A conventional generator like the Onan will run at 3600 RPM constantly in order to produce the cleanest possible 60Hz AC electricity it can, this will feed the RV just like shore power, will provide AC to all of the 120V AC locations in the RV and also charge up the battery bank. The problem is as the electrical load changes(microwave turning off/on, air conditioner compressor off/on, etc.), the load on the engine changes and you will get surges in RPM which in turn makes the current output change. Not a big deal for "standard" equipment like lights, they just get a little brighter or a little dimmer, but sensitive electronics such as computers don't like this.

This is where an invertor style generator really shines. A unit like the Honda I mentioned above uses a three step process to produce the same 120V AC voltage. Multiphase high voltage AC is produced by the engine, which is converted to DC voltage by a microprocessor. The DC voltage is then converted back to AC by the built in invertor inside the generator. The advantage of this is that the engine speed does not effect the AC frequency and the engine can idle down when there is not much load on the generator and still produce an extremely clean 60Hz AC signal. As the load increases the engine RPM increases but the invertor smooths out all the surges.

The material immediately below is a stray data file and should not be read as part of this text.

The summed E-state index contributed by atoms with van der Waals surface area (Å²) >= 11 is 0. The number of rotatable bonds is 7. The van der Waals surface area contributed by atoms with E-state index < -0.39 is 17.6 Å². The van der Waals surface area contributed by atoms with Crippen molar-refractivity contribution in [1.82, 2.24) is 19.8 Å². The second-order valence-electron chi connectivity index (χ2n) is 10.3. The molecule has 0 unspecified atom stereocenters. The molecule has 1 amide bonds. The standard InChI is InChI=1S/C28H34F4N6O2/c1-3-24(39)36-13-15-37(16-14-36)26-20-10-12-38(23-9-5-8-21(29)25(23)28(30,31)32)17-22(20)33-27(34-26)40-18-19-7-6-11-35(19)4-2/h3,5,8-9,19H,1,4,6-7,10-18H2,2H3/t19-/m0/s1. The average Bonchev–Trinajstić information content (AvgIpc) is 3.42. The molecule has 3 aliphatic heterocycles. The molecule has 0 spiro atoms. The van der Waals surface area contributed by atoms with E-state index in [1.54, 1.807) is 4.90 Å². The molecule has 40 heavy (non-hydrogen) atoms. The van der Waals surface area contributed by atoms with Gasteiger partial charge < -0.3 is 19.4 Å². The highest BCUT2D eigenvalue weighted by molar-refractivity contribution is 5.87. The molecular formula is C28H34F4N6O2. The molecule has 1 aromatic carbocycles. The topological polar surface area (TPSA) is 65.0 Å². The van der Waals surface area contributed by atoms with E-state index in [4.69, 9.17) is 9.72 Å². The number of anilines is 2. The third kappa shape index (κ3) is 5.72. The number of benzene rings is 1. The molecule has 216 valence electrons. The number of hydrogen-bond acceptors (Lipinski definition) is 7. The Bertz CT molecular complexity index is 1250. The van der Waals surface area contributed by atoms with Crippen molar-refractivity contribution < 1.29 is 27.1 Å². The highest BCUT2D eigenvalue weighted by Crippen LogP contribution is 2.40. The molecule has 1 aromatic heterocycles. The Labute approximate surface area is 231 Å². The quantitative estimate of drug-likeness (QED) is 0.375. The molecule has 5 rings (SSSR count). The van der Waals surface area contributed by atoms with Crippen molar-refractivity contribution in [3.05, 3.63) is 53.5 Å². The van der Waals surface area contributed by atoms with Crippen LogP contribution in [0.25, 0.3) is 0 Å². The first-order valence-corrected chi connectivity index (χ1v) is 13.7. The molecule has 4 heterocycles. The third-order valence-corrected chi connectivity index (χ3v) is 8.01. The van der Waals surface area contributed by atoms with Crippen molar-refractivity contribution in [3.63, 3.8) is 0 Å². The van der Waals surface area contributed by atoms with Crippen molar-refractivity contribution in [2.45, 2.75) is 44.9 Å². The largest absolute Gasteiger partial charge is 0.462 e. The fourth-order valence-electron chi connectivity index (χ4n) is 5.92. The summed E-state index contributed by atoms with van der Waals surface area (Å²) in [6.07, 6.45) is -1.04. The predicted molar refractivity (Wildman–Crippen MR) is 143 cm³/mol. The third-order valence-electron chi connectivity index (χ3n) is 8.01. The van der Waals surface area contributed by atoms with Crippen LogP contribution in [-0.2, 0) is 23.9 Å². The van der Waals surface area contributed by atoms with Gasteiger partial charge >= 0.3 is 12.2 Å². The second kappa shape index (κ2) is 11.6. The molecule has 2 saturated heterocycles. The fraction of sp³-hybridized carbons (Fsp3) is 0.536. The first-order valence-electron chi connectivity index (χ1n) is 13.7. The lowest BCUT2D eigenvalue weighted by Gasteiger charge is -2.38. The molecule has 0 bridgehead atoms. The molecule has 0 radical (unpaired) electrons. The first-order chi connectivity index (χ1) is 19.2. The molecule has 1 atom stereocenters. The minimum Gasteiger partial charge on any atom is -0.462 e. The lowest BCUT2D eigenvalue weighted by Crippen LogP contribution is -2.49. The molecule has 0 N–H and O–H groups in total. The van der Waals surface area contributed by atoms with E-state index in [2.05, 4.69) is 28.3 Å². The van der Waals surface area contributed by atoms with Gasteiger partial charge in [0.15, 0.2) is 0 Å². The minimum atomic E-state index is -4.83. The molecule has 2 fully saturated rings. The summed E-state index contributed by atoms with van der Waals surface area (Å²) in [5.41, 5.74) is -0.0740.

The down side is that this technology costs more than a conventional generator and also only applies to small generators. I believe the largest that Honda offers currently is a 7000W where as conventional go well into the MegaWatt range. The output limitations are not very relevant in the sizes we are talking about here though since 7000W is plenty for the size RV's we are discussing.